Making sense out of the complicated

By Neil Cooper-Smith, senior analyst at Business Pilot.

The Government unveiled its plans for the Green Homes Grant at the start of July. Not starting until September – and then likely to offer on slim pickings for window and door companies – many within the industry expressed their concern that it was going to dampen demand for windows and doors.

So, did it?

We won’t see the full impact (if there is one) until we have figures for August but the early signs are that it has had a minimal impact, if any, on homeowner purchasing decisions. Or, at least if it has, other buyers have stepped in.

Average sales in July may have been marginally down (3%) on June, but it’s important to consider this against the 46% jump in sales reported last month on May.

What is perhaps more telling (and perhaps a little more ominous) is that leads fell away 17% this month on last.

How much should we read into that? Well, there are a couple of points to consider. The market demand that the industry has seen since the easing of lockdown has been exceptional. Installers are fitting double what they would normally fit and it was unrealistic to expect these levels to be sustained long term.

In short, we’ve seen leads and orders, which were put on hold going into lockdown, released as latent demand coming out of it.

This has met with a new-found passion for home improvements among consumers. Sitting around at home as a nation, we’ve turned our collective gaze to our properties and we’ve spent and spent on them.

That demand was always going to run out of a little bit of fizz going into the autumn as people either came out of furlough and returned to work, or lost their jobs.

In that sense, if the Green Homes Grant did take heat out of the market – and it remains an ‘if’ – that may be no bad thing. Installers are already working on 12-14-week order books, and the supply chain was creaking at every level.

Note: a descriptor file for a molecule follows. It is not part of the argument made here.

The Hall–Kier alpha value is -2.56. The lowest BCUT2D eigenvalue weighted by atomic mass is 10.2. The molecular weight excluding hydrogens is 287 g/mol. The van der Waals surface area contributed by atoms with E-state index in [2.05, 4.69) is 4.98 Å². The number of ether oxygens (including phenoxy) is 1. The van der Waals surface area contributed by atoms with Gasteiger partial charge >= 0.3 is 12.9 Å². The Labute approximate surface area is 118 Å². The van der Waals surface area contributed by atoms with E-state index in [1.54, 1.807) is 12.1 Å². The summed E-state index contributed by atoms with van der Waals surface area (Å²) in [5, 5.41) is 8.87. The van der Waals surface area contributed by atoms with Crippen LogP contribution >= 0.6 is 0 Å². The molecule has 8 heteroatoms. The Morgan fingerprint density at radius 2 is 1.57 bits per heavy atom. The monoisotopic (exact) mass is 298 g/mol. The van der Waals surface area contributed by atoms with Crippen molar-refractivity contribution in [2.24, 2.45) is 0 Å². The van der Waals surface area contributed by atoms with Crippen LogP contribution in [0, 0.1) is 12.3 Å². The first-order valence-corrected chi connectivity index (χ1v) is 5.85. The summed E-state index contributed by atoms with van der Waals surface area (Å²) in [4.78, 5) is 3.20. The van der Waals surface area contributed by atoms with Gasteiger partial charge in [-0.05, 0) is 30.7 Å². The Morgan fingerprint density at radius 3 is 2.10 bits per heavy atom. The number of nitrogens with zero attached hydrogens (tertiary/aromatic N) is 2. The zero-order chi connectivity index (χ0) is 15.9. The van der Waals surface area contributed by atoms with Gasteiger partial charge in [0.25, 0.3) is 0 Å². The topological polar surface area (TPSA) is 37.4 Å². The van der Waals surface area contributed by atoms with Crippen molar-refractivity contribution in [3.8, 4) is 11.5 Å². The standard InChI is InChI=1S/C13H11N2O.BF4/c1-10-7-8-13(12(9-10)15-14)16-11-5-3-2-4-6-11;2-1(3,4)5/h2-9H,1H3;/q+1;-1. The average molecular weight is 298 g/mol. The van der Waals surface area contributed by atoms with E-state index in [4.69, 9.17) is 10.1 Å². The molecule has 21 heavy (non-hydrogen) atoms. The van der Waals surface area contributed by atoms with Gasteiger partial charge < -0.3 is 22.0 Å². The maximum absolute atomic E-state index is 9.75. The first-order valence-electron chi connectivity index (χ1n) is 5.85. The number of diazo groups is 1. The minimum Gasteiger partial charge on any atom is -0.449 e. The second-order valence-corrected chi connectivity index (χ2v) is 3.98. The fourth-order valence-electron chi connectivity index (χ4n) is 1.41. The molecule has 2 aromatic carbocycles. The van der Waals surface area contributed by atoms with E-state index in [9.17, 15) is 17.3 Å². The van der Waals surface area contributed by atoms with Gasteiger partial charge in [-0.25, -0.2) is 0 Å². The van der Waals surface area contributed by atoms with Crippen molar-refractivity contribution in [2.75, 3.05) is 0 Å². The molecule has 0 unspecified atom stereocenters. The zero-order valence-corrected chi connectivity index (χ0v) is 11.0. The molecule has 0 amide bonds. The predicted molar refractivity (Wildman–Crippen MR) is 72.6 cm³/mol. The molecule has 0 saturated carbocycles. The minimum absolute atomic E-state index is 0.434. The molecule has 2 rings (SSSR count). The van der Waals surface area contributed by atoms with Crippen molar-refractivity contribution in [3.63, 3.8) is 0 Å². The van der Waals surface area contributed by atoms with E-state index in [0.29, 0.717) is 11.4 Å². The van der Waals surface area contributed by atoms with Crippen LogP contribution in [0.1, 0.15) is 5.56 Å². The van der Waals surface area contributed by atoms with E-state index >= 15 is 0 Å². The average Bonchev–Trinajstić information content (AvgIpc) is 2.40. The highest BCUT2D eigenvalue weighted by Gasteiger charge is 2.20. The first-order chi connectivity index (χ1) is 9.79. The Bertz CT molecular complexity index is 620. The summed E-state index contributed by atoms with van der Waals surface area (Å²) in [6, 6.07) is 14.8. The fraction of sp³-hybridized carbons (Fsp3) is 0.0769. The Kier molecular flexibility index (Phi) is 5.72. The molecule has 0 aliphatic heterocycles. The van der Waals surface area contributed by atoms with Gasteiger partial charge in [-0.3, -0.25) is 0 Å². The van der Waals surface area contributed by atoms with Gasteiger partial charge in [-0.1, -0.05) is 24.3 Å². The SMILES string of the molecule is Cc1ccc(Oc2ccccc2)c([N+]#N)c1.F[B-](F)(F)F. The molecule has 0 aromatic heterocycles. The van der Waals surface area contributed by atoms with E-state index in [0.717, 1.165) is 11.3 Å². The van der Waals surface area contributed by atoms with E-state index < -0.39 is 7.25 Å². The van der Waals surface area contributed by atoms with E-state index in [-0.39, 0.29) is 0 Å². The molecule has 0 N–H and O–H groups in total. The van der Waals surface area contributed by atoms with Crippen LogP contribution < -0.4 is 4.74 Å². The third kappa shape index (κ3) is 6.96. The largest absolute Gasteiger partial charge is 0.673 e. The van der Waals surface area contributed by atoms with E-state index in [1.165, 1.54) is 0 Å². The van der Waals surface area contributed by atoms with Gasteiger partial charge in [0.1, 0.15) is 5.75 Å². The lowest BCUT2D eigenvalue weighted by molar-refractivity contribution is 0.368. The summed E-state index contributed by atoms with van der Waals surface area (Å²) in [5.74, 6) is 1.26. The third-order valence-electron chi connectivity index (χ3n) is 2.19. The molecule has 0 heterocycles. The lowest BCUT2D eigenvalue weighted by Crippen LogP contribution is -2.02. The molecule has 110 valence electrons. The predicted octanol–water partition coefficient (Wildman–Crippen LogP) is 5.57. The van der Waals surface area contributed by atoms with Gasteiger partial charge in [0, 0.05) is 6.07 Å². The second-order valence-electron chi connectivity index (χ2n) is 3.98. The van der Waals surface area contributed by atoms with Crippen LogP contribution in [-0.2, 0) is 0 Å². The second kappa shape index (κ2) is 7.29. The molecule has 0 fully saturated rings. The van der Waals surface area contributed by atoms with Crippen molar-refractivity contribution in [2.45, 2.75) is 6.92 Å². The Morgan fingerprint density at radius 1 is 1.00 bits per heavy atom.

At worst, it has pushed a handful of jobs into the autumn, which paradoxically may be at the same time the best that could have happened to it, because that work has been stored-up for the autumn.

The bigger challenge is what lies beyond October. Local and regional lockdowns are going to be part and parcel of daily life for the rest of this year and at least the first half of next. Unemployment is rising.

These are clear challenges which may make the end of the year difficult for many companies.

Conversely, there are also areas of opportunity. According to Zoopla, new home sales in July were running at 28% above pre-lockdown levels as pent up demand converted into transactions. This contributed to 2.7% year-on-year house price growth for the month.

Homebuyers also have only until March 31 next year to take advantage of the holiday on stamp duty. This may lead to a flurry of transactions at the end of this year and the beginning of next, something that should bolster demand in spring.

There is a lot here in a traditional economic sense that doesn’t make sense: house prices shouldn’t be holding up against the backdrop of such a massive economic downturn – but they are; and the window and door industry shouldn’t be seeing a boom – but it is.

Covid-19 has turned things upside down but, into the autumn at least, we should continue to benefit.